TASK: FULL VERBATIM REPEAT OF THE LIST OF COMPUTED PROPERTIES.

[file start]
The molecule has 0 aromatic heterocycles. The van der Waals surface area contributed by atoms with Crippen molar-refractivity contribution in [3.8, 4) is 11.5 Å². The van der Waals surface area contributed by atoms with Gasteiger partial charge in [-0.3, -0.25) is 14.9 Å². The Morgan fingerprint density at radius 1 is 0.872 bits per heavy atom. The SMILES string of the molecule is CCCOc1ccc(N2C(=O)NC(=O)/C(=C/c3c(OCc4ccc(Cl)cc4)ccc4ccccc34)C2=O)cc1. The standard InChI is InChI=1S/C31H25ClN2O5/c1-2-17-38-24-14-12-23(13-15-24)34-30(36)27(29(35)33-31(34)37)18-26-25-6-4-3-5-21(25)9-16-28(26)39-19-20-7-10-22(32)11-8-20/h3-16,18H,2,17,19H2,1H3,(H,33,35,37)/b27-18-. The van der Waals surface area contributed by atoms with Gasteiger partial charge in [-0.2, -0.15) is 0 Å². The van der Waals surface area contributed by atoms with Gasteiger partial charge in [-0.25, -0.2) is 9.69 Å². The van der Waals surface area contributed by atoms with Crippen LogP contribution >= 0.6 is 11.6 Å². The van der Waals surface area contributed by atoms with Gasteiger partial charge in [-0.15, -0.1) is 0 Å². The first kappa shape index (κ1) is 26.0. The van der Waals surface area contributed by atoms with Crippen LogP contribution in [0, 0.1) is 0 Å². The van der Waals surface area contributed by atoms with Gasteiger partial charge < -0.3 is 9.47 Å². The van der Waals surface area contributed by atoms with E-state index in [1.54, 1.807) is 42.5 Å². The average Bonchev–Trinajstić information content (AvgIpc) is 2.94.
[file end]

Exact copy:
The molecule has 0 aromatic heterocycles. The van der Waals surface area contributed by atoms with Crippen molar-refractivity contribution in [3.8, 4) is 11.5 Å². The van der Waals surface area contributed by atoms with Gasteiger partial charge in [-0.3, -0.25) is 14.9 Å². The Morgan fingerprint density at radius 1 is 0.872 bits per heavy atom. The SMILES string of the molecule is CCCOc1ccc(N2C(=O)NC(=O)/C(=C/c3c(OCc4ccc(Cl)cc4)ccc4ccccc34)C2=O)cc1. The standard InChI is InChI=1S/C31H25ClN2O5/c1-2-17-38-24-14-12-23(13-15-24)34-30(36)27(29(35)33-31(34)37)18-26-25-6-4-3-5-21(25)9-16-28(26)39-19-20-7-10-22(32)11-8-20/h3-16,18H,2,17,19H2,1H3,(H,33,35,37)/b27-18-. The van der Waals surface area contributed by atoms with Gasteiger partial charge in [-0.2, -0.15) is 0 Å². The van der Waals surface area contributed by atoms with Gasteiger partial charge in [-0.25, -0.2) is 9.69 Å². The van der Waals surface area contributed by atoms with Crippen LogP contribution >= 0.6 is 11.6 Å². The van der Waals surface area contributed by atoms with Gasteiger partial charge in [-0.15, -0.1) is 0 Å². The first kappa shape index (κ1) is 26.0. The van der Waals surface area contributed by atoms with Crippen LogP contribution in [0, 0.1) is 0 Å². The van der Waals surface area contributed by atoms with Gasteiger partial charge < -0.3 is 9.47 Å². The van der Waals surface area contributed by atoms with E-state index in [1.54, 1.807) is 42.5 Å². The average Bonchev–Trinajstić information content (AvgIpc) is 2.94.